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From goal rush to gold rush

The GPS (Global Positioning System), without which long-distance drives in South Africa are unthinkable, takes us through a private game reserve where a herd of deer are lounging in the morning sun and by a hotel, reports Dhiman Sarkar.

sports Updated: Jun 24, 2010 01:00 IST
Dhiman Sarkar

The GPS (Global Positioning System), without which long-distance drives in South Africa are unthinkable, takes us through a private game reserve where a herd of deer are lounging in the morning sun and by a hotel.

“This is a public road, otherwise it wouldn’t have showed up in the navigation,” insists Naeem, whose Opel Kadett has been a part of my life for the past 16 days, after sweet-talking his way past security at the game park and at the hotel.

By a sign that says Eesterling Monumente, the car veers off the wide, four-lane R101 and into a dirt track that’s between golden yellow and hash brown.

The barren hills in the distance make it seem like MacKenna’s Gold country and you can almost hear ‘Ol Turkey Buzzard’ in your mind as the car, caked in dirt, meanders towards where gold was first mined and crushed in South Africa.

“Before gold was discovered in Witwatersrand in 1885 and even before it was discovered at Barbeton or Pilgrim’s Rest in Mpumalenga (formerly Eastern Transvaal), gold had already been mined and crushed at Eesterling in 1871. Eesterling means first born,” says the board by squat tower now left desolate through disuse.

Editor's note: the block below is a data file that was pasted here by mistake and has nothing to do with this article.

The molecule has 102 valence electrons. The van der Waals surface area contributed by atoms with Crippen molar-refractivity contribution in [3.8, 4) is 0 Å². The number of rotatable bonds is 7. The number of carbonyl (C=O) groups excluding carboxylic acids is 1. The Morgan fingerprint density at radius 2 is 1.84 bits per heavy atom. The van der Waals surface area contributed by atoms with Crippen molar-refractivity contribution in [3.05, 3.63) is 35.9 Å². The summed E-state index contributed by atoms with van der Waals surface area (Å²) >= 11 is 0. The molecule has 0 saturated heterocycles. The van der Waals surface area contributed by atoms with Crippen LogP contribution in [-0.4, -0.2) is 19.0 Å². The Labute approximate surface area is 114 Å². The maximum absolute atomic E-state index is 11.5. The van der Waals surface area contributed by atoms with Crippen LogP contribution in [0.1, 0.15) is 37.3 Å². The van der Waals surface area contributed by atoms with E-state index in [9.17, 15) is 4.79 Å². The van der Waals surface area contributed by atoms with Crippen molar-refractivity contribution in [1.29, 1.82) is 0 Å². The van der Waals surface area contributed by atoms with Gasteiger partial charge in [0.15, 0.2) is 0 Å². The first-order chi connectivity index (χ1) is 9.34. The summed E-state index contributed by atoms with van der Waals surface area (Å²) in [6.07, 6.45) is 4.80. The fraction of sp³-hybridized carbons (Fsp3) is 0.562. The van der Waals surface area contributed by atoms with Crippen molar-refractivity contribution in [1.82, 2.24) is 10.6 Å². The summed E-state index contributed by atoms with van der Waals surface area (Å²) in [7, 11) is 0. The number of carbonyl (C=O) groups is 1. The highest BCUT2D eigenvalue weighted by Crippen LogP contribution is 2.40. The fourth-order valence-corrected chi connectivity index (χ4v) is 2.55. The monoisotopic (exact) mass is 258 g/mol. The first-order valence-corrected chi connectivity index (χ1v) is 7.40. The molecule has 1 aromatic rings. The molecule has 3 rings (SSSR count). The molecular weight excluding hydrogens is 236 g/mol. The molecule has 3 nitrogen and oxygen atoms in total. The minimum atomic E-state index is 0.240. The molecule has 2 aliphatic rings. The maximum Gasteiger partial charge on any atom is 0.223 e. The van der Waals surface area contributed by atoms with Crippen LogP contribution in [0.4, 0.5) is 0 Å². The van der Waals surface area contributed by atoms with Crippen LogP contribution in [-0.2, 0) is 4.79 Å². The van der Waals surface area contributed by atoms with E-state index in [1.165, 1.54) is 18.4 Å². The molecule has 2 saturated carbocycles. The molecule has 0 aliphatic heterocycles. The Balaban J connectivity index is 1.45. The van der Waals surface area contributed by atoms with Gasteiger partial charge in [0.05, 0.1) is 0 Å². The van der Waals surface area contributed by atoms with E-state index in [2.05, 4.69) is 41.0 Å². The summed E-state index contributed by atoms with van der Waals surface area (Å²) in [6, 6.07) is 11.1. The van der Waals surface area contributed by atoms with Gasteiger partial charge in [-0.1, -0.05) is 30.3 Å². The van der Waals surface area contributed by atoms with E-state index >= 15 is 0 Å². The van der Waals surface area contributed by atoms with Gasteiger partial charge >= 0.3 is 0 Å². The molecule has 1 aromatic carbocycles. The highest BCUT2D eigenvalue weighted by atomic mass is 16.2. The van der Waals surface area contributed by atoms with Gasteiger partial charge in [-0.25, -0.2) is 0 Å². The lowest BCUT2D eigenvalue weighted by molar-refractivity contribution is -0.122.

Eesterling is around 45km from Polokwane and a slight detour on the 330km drive to Johannesburg. Due to lack of machinery, South Africans Edward Button and William Pigg, according to the message board, initially used a large rock boulder to crush gold ore.

This was the first intensive mining of gold from quartz reefs. They later imported machinery from Scotland and an engineer too.

But after recovering 10kg gold by 1875, it was found that the cost of recovery from quartz reefs was too high.

Button closed the mine here but prospecting and mining continued and by 1885, more than 1000 people were working in Eesterling and adjoining farms.

This was a slight deviation from the frenzy that the World Cup’s been so far, the sound of silence welcome after the din of the Peter Mokaba Stadium.

As we returned to the highway, a van sped past, Argentina flags fluttering from its windows. The reverie was broken. Back to the World Cup.c